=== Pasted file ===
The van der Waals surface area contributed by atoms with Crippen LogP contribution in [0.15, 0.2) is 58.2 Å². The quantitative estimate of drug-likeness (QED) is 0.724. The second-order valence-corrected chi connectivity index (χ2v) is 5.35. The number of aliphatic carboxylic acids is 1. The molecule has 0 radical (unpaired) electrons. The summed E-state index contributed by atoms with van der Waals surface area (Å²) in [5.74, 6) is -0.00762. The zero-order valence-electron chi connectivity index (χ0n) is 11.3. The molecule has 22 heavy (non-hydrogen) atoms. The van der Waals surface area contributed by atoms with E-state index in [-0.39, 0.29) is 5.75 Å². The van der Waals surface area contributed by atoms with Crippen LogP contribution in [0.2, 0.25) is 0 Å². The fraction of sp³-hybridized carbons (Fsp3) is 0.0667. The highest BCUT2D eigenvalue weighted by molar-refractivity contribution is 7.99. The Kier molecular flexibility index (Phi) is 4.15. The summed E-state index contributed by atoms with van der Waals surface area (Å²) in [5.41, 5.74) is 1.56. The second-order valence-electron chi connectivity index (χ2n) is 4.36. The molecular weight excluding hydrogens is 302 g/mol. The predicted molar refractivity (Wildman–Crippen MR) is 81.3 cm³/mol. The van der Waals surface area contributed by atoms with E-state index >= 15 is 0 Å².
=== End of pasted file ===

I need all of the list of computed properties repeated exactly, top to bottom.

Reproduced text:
The van der Waals surface area contributed by atoms with Crippen LogP contribution in [0.15, 0.2) is 58.2 Å². The quantitative estimate of drug-likeness (QED) is 0.724. The second-order valence-corrected chi connectivity index (χ2v) is 5.35. The number of aliphatic carboxylic acids is 1. The molecule has 0 radical (unpaired) electrons. The summed E-state index contributed by atoms with van der Waals surface area (Å²) in [5.74, 6) is -0.00762. The zero-order valence-electron chi connectivity index (χ0n) is 11.3. The molecule has 22 heavy (non-hydrogen) atoms. The van der Waals surface area contributed by atoms with E-state index in [-0.39, 0.29) is 5.75 Å². The van der Waals surface area contributed by atoms with Crippen LogP contribution in [0.2, 0.25) is 0 Å². The fraction of sp³-hybridized carbons (Fsp3) is 0.0667. The highest BCUT2D eigenvalue weighted by molar-refractivity contribution is 7.99. The Kier molecular flexibility index (Phi) is 4.15. The summed E-state index contributed by atoms with van der Waals surface area (Å²) in [5.41, 5.74) is 1.56. The second-order valence-electron chi connectivity index (χ2n) is 4.36. The molecular weight excluding hydrogens is 302 g/mol. The predicted molar refractivity (Wildman–Crippen MR) is 81.3 cm³/mol. The van der Waals surface area contributed by atoms with E-state index >= 15 is 0 Å².